Car accidents affect hundreds of people every day across the United States, resulting in thousands of fatalities annually – and typically EMS are the first people on scene. And while these first responders save many lives, there’s an inevitable gap between the accident and the arrival of emergency response teams, during which trauma can be exacerbated. In an attempt to reduce accident fatalities, hospitals across the country are deploying new technology to assess the scene before EMS arrives.
In the aftermath of a car accident, every second counts and these tech tools are making the most of that time. Are these 3 tools monitoring the roads near you?
Waze is one of the most popular navigation apps on the market right now because it highlights police, road hazards, and traffic patterns – and now Waze is launching an exciting new feature. Partnered with RapidSOS, Waze’s new feature will use real-time accident data to alert first responders to crashes while also transmitting the driver’s location for faster response rate. The accident data can also help reroute drivers around crashes, speeding their trip and clearing the way for first responders.
The best way for doctors and EMS teams to prevent fatalities is by getting an early sense of the accident scene so that everyone is prepared. One way to do this is by using TraumaHawk, an app that streams crash scenes to trauma physicians at the receiving hospital.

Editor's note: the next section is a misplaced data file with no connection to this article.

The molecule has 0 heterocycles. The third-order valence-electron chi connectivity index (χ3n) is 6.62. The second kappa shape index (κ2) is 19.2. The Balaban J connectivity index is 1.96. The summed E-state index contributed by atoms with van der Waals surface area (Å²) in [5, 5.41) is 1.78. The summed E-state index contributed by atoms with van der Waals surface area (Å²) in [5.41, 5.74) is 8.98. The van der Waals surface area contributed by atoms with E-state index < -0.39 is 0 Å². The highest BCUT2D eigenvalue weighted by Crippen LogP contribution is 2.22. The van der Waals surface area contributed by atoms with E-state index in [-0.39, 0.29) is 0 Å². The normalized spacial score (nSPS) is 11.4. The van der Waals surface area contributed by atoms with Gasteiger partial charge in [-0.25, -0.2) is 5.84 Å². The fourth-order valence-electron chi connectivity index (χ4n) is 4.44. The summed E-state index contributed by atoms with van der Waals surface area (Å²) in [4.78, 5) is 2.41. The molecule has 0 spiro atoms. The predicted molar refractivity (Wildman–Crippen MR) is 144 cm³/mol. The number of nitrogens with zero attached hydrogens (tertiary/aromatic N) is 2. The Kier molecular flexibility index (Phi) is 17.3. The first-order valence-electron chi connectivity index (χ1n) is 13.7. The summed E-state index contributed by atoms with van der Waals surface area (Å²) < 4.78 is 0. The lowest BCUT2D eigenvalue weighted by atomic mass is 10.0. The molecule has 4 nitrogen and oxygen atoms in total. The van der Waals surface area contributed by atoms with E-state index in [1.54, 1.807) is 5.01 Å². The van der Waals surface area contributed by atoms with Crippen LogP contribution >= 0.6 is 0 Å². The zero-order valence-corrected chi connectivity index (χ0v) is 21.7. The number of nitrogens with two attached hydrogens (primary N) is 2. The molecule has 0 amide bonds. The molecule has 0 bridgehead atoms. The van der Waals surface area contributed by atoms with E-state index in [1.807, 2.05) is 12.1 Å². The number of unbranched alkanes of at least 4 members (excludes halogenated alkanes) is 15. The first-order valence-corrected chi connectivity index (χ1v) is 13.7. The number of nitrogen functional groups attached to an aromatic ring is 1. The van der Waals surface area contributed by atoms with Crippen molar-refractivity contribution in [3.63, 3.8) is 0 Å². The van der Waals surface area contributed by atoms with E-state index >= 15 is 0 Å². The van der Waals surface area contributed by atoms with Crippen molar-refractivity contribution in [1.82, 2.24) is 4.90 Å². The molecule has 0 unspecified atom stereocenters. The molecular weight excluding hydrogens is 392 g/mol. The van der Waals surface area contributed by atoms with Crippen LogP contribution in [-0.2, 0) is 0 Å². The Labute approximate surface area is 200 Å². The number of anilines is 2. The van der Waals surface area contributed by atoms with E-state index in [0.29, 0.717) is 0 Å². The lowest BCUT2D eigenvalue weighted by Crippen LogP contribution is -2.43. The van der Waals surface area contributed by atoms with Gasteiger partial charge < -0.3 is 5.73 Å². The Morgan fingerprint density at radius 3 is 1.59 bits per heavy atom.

By using TraumaHawk on site, EMS teams have been able to reduce warning time for hospitals to 31 minutes from a previous average of 7-8 minutes without the app. This gives ER doctors time to prepare appropriate supplies and personnel, set up an operating room, and be ready to act immediately upon patient arrival.
TraumaHawk was introduced at University of Iowa hospitals in 2013 for initial studies; the hope is that it will eventually be available nationwide. If that’s the case, the results could be remarkable. Car crash fatalities are already declining across the nation – Fayette County, Kentucky, for example, saw a 28% drop in accident fatalities between 2012 and 2013, while New York state saw a decrease from 3 deaths per 100,000 New Yorkers in 2001 to 1.2 per 100,000 in 2014. Adding new technology to this equation could push the entire country towards what New York City calls “Vision Zero” – zero traffic fatalities.
Ties To Telemedicine
In the past, when a serious car accident happened, hospitals had two main options – transport patients to the nearest trauma center by ambulance or transport them to the nearest hospital and airlift them to an appropriate trauma center after that. Depending on where an accident occurs, this isn’t necessarily a big deal since major cities are likely to have several trauma centers, but in a rural location, a fully staffed trauma center could be hours away by car. That’s a dangerous delay and one that telemedicine can help to resolve.
Using telemedicine connections, sometimes referred to as teletrauma, hospitals can connect trauma patients to specialists in order to make appropriate care decisions. This can help doctors on-site properly stabilize the patient for transfer, triage the injuries, or develop an appropriate care plan in the current location. Teletrauma is especially valuable when children are involved in car accidents as even hospitals equipped to treat adult accident victims can struggle with pediatric care.
Maybe one day there will be ambulance drones patrolling the skies or driverless cars that can eliminate accidents altogether, but for the time being, traffic fatalities are on the decline thanks to a combination of improved technology, advanced medical treatment, and better individual driving practices. Now is the safest time to hit the road in recent history – where will this newfound safety take you?